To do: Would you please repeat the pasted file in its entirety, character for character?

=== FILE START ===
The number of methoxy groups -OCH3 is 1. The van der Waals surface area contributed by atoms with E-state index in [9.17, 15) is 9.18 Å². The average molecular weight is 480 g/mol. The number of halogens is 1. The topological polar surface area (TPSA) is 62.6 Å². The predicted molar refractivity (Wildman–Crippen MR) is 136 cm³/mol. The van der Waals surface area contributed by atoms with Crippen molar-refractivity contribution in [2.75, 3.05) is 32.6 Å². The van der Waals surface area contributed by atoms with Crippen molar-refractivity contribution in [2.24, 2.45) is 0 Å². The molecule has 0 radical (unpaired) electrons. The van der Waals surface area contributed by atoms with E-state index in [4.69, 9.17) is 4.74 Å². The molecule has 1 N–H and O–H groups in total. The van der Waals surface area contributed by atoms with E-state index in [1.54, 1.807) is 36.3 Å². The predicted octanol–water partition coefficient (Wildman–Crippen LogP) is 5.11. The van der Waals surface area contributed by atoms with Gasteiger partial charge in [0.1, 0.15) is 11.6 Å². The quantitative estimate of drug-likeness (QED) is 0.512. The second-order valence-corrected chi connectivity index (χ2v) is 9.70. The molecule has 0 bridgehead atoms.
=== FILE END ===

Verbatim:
The number of methoxy groups -OCH3 is 1. The van der Waals surface area contributed by atoms with E-state index in [9.17, 15) is 9.18 Å². The average molecular weight is 480 g/mol. The number of halogens is 1. The topological polar surface area (TPSA) is 62.6 Å². The predicted molar refractivity (Wildman–Crippen MR) is 136 cm³/mol. The van der Waals surface area contributed by atoms with Crippen molar-refractivity contribution in [2.75, 3.05) is 32.6 Å². The van der Waals surface area contributed by atoms with Crippen molar-refractivity contribution in [2.24, 2.45) is 0 Å². The molecule has 0 radical (unpaired) electrons. The van der Waals surface area contributed by atoms with E-state index in [4.69, 9.17) is 4.74 Å². The molecule has 1 N–H and O–H groups in total. The van der Waals surface area contributed by atoms with E-state index in [1.54, 1.807) is 36.3 Å². The predicted octanol–water partition coefficient (Wildman–Crippen LogP) is 5.11. The van der Waals surface area contributed by atoms with Gasteiger partial charge in [0.1, 0.15) is 11.6 Å². The quantitative estimate of drug-likeness (QED) is 0.512. The second-order valence-corrected chi connectivity index (χ2v) is 9.70. The molecule has 0 bridgehead atoms.